A three-time convicted drug dealer who was caught walking around a public park carrying a loaded 12-gauge shotgun in October 2004 told a federal judge yesterday he had been hanging out with the wrong crowd, at the wrong place.
"I ask myself every day, did you need to be around that crowd," Byron Chamberlain told U.S. District Judge Gene E.K. Pratter before he was sentenced on a firearms charge.
He will now have a lot more time to reflect on his choice of friends after Pratter sentenced him to a mandatory minimum 15 years in federal prison.
Chamberlain, 33, the father of a 10-year-old boy, was found guilty last June after a three-day trial on a charge of being a convicted felon with a gun.
He got a mandatory minimum sentence because the crime involved a gun and he qualified as an armed career criminal for having been convicted in the early 1990s of three "serious drug offenses."
Chamberlain's attorney, Catherine C. Henry, said there was some ambiguity as to whether one of Chamberlain's drug convictions was really a "serious drug offense," as defined by the Armed Career Criminal Act.
She said the court record wasn't clear as to whether Chamberlain pleaded guilty in 1994 to marijuana trafficking or cocaine trafficking on a 1993 state charge. Marijuana trafficking does not count as a serious drug offense under the career criminal law.
Special Assistant U.S. Attorney Vicki Markovitz argued that all three of Chamberlain's drug convictions were for serious drug offenses. The judge agreed.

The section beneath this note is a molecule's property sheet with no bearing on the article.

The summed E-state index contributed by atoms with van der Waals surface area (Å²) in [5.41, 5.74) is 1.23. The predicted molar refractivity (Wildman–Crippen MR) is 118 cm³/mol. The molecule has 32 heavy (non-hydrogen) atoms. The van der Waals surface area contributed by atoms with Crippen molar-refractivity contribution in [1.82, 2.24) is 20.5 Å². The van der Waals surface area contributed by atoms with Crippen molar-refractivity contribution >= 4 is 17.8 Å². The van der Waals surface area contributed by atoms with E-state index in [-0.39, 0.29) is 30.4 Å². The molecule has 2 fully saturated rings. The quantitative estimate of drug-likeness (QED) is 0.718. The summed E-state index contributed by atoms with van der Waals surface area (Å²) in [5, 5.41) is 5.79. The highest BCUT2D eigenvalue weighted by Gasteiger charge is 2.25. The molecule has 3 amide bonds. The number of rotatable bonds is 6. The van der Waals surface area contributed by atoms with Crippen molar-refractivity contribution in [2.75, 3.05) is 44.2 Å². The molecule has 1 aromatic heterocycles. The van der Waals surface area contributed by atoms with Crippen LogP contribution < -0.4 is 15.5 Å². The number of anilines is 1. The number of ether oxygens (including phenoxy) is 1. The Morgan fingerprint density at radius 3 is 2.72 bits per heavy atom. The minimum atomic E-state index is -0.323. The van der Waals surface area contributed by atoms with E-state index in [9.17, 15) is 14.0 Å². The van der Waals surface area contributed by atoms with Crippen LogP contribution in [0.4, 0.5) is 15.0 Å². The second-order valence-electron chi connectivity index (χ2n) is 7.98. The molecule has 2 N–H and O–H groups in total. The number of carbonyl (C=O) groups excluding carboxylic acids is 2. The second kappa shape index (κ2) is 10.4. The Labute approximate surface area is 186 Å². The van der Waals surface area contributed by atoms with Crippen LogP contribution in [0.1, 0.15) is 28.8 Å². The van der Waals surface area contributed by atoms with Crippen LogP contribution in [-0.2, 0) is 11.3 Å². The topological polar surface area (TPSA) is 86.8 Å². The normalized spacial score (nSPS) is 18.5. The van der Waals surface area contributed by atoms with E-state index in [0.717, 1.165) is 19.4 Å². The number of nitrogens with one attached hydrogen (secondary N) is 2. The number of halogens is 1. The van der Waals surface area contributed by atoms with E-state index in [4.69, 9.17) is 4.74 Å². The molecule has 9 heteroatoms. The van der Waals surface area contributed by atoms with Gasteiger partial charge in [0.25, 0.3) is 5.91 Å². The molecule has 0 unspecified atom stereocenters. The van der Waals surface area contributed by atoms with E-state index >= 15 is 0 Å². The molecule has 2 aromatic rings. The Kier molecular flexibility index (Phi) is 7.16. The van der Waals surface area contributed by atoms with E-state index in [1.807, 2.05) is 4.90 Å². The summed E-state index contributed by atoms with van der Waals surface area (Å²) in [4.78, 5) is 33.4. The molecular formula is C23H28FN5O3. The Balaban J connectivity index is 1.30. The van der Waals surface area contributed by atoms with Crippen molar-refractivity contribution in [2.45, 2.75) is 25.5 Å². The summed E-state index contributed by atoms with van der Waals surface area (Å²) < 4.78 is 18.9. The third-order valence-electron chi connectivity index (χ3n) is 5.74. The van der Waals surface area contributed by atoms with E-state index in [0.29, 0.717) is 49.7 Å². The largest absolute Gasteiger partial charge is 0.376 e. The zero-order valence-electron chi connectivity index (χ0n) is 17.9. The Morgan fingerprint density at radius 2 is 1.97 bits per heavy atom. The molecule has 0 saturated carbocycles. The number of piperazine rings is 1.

Had Henry won her argument, Chamberlain would not have qualified as an armed career criminal and would have faced a guideline-range sentence of 77-96 months.
Chamberlain lowered his head and began to quietly sob once he realized his fate was sealed.
Henry said she will appeal both conviction and sentence.
Pratter said Chamberlain was remorseful and respectful of the court but that didn't allay the seriousness of his crime.
"There is so much havoc and heartache firearms bring in our communities," she said, and citizens have a "higher obligation" not to make gun violence worse than it is.
Chamberlain was sentenced to from three to seven years on the state drug charges in 1994. After he was released in 2001, by his own account, he held a number of jobs and stayed out of trouble.
Then he fell in with the wrong crowd again, he said. He was arrested by cops in October 2004 after a tipster told police a man was walking in and out of Vernon Park on Germantown Avenue carrying a shotgun.
Cops found Chamberlain carrying an old 12-gauge shotgun - with no serial number and loaded with two 12-gauge shells. He was walking with three other males.